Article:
Stephen Lim is a Clinical Research Fellow and a Specialist Registrar in Geriatric Medicine in Academic Geriatric Medicine at the University of Southampton. His research interest is in physical activity and deconditioning in hospital. He will be speaking at the upcoming BGS Autumn Meeting in London. He tweets at @StephenERLim
Hospital-associated deconditioning is high on the agenda across hospitals in the UK and many hospital trusts have jumped on the ‘endPJparalysis’ bandwagon to encourage patients to get up and get moving, – and rightly so! It is encouraging to see that healthcare professionals and non-clinical staff members are increasingly aware that prolonged bedrest and immobility is bad medicine.
During an acute illness, older people are at risk of worsening sarcopenia and consequently a decline in physical function. The hospital environment, altered mental state, physiological stresses and poor nutrition (as a sequelae of the acute illness), are some of the important risk factors contributing to a loss of function. Continue reading →
Sharon Blackburn has worked in the independent care sector for over 28 years, having previously spent 10 years in the NHS in a variety of roles. Sharon is currently Policy and Communications Director for the National Care Forum. She was awarded an CBE in the 2016 New Year’s Honours for services to nursing and the not-for-profit care sector. She tweets at @NCFSharon She will be speaking at the upcoming BGS Autumn Meeting in London.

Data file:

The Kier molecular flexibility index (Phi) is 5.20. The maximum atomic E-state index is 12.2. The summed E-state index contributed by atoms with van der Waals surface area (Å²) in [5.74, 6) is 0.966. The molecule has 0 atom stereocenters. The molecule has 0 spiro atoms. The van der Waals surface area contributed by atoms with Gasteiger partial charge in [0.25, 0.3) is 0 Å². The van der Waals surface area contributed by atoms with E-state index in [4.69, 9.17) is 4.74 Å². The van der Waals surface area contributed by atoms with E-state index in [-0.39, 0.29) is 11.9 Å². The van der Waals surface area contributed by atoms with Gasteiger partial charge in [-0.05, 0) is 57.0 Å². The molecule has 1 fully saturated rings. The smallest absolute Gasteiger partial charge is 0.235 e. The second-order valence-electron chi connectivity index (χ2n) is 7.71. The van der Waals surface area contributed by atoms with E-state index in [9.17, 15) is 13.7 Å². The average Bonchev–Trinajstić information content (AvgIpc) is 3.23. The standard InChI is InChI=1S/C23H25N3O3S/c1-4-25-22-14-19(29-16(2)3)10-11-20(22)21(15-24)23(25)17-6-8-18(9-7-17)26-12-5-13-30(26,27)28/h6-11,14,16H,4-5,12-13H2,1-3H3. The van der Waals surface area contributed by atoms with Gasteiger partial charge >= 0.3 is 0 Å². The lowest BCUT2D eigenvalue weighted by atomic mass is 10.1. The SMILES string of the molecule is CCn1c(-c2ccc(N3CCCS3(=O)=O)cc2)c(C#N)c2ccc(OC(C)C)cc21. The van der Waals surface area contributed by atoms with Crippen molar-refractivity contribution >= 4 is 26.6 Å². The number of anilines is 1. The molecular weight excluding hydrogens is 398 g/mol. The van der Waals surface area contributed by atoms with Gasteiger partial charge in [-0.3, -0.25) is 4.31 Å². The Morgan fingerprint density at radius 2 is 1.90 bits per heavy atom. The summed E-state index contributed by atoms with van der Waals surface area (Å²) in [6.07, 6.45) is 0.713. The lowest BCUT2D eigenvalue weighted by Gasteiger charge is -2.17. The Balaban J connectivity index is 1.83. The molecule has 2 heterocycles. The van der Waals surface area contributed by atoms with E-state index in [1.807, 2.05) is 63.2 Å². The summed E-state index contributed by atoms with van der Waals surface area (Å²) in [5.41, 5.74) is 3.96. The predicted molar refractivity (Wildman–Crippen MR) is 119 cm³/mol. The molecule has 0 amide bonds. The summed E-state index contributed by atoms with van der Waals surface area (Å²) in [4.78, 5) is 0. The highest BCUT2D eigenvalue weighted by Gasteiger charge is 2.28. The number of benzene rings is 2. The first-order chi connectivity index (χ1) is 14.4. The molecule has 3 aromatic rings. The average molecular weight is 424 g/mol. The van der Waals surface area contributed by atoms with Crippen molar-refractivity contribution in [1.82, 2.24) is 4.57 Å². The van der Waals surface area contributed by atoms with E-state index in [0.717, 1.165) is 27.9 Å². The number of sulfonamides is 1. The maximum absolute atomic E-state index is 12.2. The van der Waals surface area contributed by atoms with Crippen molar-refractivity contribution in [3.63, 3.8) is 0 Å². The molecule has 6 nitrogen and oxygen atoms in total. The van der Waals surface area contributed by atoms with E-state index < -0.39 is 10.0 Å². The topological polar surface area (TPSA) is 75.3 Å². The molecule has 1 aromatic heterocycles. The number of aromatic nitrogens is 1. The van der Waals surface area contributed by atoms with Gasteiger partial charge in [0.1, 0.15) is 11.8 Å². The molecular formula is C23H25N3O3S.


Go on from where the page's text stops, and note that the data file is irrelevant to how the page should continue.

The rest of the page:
Care Homes routinely feature in the press and not always for the right reasons. Sadly the negative experiences and stories do little to help us all promote the amazing work that is being done with people who live in care homes up and down the country. Instead it feeds peoples’ already distorted views and understanding, including those of professionals. Andrea Sutcliffe, Chief Inspector for adult social care at the Care Quality Commission (CQC) talks about the ‘mum’ test – “would this service be good enough for my mum?” I would suggest the ‘mum’ test needs to be more up close and personal… “would this service be acceptable to me”? Continue reading →